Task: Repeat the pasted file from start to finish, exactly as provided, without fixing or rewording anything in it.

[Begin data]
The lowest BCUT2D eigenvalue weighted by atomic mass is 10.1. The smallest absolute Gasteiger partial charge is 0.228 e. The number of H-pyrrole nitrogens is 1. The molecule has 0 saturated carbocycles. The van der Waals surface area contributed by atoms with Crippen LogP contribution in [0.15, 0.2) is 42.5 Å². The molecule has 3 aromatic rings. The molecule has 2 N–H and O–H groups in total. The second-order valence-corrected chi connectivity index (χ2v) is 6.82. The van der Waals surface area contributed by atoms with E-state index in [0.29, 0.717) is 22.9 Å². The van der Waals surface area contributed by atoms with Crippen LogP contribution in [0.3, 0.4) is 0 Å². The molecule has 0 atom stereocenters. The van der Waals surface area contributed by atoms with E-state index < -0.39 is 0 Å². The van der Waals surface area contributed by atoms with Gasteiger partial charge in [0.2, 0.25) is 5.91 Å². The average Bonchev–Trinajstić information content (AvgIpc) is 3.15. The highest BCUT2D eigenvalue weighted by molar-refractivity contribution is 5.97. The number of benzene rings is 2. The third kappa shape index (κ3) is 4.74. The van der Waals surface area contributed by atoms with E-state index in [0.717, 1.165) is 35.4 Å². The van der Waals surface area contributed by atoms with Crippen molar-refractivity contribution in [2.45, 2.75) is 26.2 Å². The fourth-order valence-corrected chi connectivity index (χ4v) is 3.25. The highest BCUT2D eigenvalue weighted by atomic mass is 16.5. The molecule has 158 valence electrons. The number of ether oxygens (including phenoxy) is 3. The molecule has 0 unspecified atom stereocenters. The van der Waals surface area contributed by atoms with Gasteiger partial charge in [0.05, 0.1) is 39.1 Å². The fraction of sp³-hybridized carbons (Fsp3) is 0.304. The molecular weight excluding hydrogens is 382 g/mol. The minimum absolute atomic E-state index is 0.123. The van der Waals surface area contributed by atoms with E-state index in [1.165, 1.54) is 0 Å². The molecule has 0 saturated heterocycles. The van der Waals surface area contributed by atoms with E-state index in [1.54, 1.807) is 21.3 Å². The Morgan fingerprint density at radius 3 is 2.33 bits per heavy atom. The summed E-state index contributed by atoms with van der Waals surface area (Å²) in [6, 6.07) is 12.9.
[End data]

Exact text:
The lowest BCUT2D eigenvalue weighted by atomic mass is 10.1. The smallest absolute Gasteiger partial charge is 0.228 e. The number of H-pyrrole nitrogens is 1. The molecule has 0 saturated carbocycles. The van der Waals surface area contributed by atoms with Crippen LogP contribution in [0.15, 0.2) is 42.5 Å². The molecule has 3 aromatic rings. The molecule has 2 N–H and O–H groups in total. The second-order valence-corrected chi connectivity index (χ2v) is 6.82. The van der Waals surface area contributed by atoms with E-state index in [0.29, 0.717) is 22.9 Å². The van der Waals surface area contributed by atoms with Crippen LogP contribution in [0.3, 0.4) is 0 Å². The molecule has 0 atom stereocenters. The van der Waals surface area contributed by atoms with E-state index < -0.39 is 0 Å². The van der Waals surface area contributed by atoms with Gasteiger partial charge in [0.2, 0.25) is 5.91 Å². The average Bonchev–Trinajstić information content (AvgIpc) is 3.15. The highest BCUT2D eigenvalue weighted by molar-refractivity contribution is 5.97. The number of benzene rings is 2. The third kappa shape index (κ3) is 4.74. The van der Waals surface area contributed by atoms with E-state index in [0.717, 1.165) is 35.4 Å². The van der Waals surface area contributed by atoms with Crippen molar-refractivity contribution in [2.45, 2.75) is 26.2 Å². The fourth-order valence-corrected chi connectivity index (χ4v) is 3.25. The highest BCUT2D eigenvalue weighted by atomic mass is 16.5. The molecule has 158 valence electrons. The number of ether oxygens (including phenoxy) is 3. The molecule has 0 unspecified atom stereocenters. The van der Waals surface area contributed by atoms with Gasteiger partial charge in [0.05, 0.1) is 39.1 Å². The fraction of sp³-hybridized carbons (Fsp3) is 0.304. The molecular weight excluding hydrogens is 382 g/mol. The minimum absolute atomic E-state index is 0.123. The van der Waals surface area contributed by atoms with E-state index in [1.165, 1.54) is 0 Å². The molecule has 0 saturated heterocycles. The van der Waals surface area contributed by atoms with E-state index in [1.54, 1.807) is 21.3 Å². The Morgan fingerprint density at radius 3 is 2.33 bits per heavy atom. The summed E-state index contributed by atoms with van der Waals surface area (Å²) in [6, 6.07) is 12.9.